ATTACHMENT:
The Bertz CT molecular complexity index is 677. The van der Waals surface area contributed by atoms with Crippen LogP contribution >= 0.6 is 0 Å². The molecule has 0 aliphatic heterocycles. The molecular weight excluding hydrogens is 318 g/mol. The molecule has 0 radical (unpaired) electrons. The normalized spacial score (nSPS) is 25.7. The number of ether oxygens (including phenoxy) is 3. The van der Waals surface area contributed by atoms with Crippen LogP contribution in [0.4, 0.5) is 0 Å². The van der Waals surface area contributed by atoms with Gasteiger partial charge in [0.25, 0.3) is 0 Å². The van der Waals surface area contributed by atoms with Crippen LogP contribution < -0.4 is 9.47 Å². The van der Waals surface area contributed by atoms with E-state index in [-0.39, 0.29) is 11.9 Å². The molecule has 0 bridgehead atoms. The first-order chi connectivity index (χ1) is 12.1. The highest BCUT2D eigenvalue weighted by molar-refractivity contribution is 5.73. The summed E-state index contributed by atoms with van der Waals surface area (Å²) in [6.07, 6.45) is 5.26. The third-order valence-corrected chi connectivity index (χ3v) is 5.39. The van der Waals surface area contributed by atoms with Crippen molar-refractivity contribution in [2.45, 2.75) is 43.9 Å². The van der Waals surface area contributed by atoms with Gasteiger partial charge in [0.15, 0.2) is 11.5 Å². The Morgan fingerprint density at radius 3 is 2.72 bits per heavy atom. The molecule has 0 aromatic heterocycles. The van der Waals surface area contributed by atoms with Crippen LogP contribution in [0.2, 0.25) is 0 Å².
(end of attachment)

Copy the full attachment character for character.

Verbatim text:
The Bertz CT molecular complexity index is 677. The van der Waals surface area contributed by atoms with Crippen LogP contribution >= 0.6 is 0 Å². The molecule has 0 aliphatic heterocycles. The molecular weight excluding hydrogens is 318 g/mol. The molecule has 0 radical (unpaired) electrons. The normalized spacial score (nSPS) is 25.7. The number of ether oxygens (including phenoxy) is 3. The van der Waals surface area contributed by atoms with Crippen LogP contribution in [0.4, 0.5) is 0 Å². The van der Waals surface area contributed by atoms with Gasteiger partial charge in [0.25, 0.3) is 0 Å². The van der Waals surface area contributed by atoms with Crippen LogP contribution < -0.4 is 9.47 Å². The van der Waals surface area contributed by atoms with E-state index in [-0.39, 0.29) is 11.9 Å². The molecule has 0 bridgehead atoms. The first-order chi connectivity index (χ1) is 12.1. The highest BCUT2D eigenvalue weighted by molar-refractivity contribution is 5.73. The summed E-state index contributed by atoms with van der Waals surface area (Å²) in [6.07, 6.45) is 5.26. The third-order valence-corrected chi connectivity index (χ3v) is 5.39. The van der Waals surface area contributed by atoms with Crippen molar-refractivity contribution in [2.45, 2.75) is 43.9 Å². The van der Waals surface area contributed by atoms with Gasteiger partial charge in [0.15, 0.2) is 11.5 Å². The Morgan fingerprint density at radius 3 is 2.72 bits per heavy atom. The molecule has 0 aromatic heterocycles. The van der Waals surface area contributed by atoms with Crippen LogP contribution in [0.2, 0.25) is 0 Å².